“It makes no difference having a husband or not” a friend of the heroine in Yang Yishu’s One Summer (一个夏天, yī gè xiàtiān) laments, yet Zhen is determined to retreive hers or at least find out why he seems to have been swallowed whole by the contemporary society. Trying her best to live a “normal” life or at least give the semblance of one to her daughter she searches for answers but becomes increasingly disillusioned with every step closer to her husband’s salvation.
Zhen’s otherwise ordinary and comfortable life is disrupted by a doorbell in the middle of the night. Insistent, the bell rings continuously forcing Zhen’s husband Xiaoping to investigate. The ringers turn out to be policemen who make a less than polite request for Xiaoping to accompany them to the station not even allowing him time to say goodbye to his wife or explain what’s going on. The knock at the door is a hallmark of authoritarianism and it’s this cold and austere regime which Zhen finds herself battling. She has no idea why her husband has been taken or to where or for how long. No one can tell her anything either, she’s left entirely alone and in the midst of her confusion must try to balance caring for her young daughter with the increased financial demands of becoming a single mother temporarily or otherwise.
The neighbourhood woman she asks to watch her little girl explains that she can’t help because the house she paid for in the country for her in-laws to live in is going to be knocked down and she needs to go back there to make a fuss and pay some bribes to make the best of a bad situation. Meanwhile, a third party at the lawyer’s office where Zhen goes for help mutters about bribing the judge and she’s later tricked into giving a large sum of money to gangsters on the advice of someone who said they knew how to help Xiaoping.
Chasing the police, she’s denied any sort of information before someone more senior tells her that she’s got the wrong station so they can’t help her anyway and in any case suspects are apparently prevented from seeing their families so there’d be no point in finding him. Later she’s told that she might not be able to see Xiaoping until either the case is dropped or he’s been sentenced which might take “several years”. After exhausting the legal routes she tries asking around their old friends to see if anyone knows anything she doesn’t and discovers that some of them have moved abroad or died in mysterious circumstances. Uni friend Lu now a lawyer and continuing to carry a torch for her agrees to help but also remarks on how she’s changed from the bright and cheerful actress he once knew now a wife and mother assigned to an archive where she subversively helps a young woman research a documentary on a persecuted scholar.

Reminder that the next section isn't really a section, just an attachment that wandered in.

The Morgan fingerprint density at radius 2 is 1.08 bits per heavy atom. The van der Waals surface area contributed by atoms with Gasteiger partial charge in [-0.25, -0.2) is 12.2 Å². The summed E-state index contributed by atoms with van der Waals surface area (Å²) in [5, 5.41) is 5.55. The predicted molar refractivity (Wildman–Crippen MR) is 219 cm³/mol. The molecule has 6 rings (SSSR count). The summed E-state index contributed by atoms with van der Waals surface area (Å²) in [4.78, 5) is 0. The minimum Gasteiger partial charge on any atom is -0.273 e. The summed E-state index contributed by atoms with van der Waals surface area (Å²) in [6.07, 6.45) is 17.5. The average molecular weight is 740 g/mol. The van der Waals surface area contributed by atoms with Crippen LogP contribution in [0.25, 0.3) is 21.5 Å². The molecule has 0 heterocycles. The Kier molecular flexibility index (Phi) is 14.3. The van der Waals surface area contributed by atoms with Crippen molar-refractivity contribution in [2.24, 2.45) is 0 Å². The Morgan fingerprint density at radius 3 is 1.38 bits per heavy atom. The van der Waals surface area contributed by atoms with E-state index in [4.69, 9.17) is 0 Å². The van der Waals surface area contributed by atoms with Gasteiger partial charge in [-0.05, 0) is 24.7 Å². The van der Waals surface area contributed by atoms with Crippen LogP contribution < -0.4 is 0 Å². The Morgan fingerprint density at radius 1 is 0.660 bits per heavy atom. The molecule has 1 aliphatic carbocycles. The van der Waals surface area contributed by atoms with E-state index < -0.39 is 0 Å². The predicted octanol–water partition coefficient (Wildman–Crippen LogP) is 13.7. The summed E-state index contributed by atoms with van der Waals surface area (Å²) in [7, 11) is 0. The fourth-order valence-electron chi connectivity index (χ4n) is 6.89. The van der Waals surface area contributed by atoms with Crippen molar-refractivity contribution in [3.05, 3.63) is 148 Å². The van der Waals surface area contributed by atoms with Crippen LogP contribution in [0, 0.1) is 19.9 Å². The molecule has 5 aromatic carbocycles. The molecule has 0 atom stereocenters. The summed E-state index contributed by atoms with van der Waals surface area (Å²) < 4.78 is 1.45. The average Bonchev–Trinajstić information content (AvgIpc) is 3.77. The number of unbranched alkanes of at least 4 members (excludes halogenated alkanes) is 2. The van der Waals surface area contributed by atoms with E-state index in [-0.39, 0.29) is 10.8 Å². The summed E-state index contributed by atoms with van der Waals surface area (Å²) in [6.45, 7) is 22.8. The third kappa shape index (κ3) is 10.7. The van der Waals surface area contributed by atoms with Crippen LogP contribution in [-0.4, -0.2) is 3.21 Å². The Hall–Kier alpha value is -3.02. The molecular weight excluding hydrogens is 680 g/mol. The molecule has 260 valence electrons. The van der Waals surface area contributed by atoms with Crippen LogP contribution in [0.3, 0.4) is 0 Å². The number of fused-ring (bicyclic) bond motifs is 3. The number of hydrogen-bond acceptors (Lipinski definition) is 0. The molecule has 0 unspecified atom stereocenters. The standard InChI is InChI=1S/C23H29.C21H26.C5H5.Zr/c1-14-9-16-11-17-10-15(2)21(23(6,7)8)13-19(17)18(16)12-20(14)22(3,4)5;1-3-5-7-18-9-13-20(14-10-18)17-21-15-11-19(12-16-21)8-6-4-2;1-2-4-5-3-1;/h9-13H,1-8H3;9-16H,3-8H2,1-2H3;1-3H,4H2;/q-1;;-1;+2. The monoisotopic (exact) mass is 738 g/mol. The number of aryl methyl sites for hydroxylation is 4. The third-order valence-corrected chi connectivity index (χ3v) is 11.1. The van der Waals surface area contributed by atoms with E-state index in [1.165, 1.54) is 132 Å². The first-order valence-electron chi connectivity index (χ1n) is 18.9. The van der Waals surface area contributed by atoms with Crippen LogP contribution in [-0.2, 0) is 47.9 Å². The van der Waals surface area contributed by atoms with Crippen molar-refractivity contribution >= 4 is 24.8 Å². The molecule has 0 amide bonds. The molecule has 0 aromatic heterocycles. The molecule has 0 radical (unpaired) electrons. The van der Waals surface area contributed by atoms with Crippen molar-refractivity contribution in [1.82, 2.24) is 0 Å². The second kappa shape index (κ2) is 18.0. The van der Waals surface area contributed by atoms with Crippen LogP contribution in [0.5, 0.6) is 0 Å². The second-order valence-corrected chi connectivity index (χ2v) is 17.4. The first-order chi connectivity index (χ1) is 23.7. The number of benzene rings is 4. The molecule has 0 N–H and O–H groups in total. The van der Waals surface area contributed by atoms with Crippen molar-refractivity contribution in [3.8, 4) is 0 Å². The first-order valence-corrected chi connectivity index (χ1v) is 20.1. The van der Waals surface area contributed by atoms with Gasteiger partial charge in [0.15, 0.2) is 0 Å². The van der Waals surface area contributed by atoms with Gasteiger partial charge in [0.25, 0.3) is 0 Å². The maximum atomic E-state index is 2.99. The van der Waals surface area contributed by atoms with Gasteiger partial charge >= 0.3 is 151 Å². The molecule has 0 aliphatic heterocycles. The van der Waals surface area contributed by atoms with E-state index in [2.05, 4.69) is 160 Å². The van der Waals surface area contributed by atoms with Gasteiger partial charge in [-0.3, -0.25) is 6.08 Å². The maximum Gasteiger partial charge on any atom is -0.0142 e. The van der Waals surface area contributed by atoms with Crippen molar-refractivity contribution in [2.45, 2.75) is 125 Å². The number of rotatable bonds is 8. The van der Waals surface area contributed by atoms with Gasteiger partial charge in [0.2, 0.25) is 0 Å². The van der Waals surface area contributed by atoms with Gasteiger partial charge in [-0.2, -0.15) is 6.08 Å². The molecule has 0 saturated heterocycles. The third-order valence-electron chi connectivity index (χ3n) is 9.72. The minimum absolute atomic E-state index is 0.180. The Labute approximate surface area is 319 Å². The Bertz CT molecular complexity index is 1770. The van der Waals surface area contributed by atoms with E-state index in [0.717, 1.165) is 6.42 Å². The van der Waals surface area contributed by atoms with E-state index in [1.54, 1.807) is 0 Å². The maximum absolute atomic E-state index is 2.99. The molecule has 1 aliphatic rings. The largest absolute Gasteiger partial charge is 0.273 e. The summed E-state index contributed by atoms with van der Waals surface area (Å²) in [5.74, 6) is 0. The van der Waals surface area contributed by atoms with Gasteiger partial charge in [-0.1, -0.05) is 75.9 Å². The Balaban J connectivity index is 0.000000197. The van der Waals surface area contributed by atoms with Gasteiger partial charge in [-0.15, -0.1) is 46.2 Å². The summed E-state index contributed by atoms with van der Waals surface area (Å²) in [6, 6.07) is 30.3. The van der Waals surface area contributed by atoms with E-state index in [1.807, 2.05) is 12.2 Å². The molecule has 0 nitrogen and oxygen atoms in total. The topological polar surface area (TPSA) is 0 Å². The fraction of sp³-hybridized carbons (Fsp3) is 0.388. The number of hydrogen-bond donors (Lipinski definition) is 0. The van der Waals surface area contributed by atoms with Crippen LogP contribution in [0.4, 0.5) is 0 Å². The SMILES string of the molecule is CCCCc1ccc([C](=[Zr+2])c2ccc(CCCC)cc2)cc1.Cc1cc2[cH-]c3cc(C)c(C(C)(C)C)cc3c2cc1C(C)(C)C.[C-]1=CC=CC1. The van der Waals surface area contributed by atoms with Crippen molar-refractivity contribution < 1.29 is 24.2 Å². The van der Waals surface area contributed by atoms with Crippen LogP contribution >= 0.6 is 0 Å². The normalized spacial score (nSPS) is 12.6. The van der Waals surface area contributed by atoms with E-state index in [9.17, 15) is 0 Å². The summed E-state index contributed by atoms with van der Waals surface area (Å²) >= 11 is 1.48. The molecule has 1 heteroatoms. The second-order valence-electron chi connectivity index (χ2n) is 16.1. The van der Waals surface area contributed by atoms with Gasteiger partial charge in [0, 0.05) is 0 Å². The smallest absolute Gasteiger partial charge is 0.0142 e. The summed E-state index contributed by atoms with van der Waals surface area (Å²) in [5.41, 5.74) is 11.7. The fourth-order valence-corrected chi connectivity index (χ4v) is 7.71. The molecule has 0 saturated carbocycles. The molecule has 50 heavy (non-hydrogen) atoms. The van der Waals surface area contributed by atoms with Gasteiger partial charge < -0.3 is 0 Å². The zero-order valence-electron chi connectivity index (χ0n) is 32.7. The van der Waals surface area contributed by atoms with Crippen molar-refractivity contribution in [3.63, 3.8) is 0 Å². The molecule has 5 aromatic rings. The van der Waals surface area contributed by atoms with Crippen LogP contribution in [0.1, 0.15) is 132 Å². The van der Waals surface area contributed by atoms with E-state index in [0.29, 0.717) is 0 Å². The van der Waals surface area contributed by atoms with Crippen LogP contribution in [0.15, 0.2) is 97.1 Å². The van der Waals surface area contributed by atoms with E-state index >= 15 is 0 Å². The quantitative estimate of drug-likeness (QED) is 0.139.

Eventually she discovers that Xiaoping has been hauled in on possibly spurious charges relating to some potentially dodgy dealings at his NGO, accused of illegal fund-raising, tax evasion, and for some reason bigamy which you think would alarm Zhen but it doesn’t seem to suggesting that she either has so much faith in Xiaoping that she refuses to accept it could be true or has decided that it isn’t relevant. On the other hand, the neighbourhood woman offers a few pointed words on experiencing domestic violence from her overbearing husband while her friend laments that hers is always away working so it’s almost as if she weren’t married at all almost implying that Zhen may as well give up her quest because men are unreliable and in some sense always absent even if not literally imprisoned by the state.
And then just as abruptly as it began everything seems to have been “settled” as if it never happened in the first place. The police harassment, necessity of becoming acquainted with her husband’s business affairs, the stress and worry of trying to take care of her daughter and provide her with a stable home, along with the need to run round her old friends begging for help most of them can’t offer all seemingly forgotten in the interests of a return to genial domesticity. Even so a sense of tension remains, the constant anxiety of living under an authoritarian regime in which a knock at the door may come at any time and you may never see your home again.
One Summer streamed as part of Odyssey: a Chinese Cinema Season.
Original trailer (no subtitles)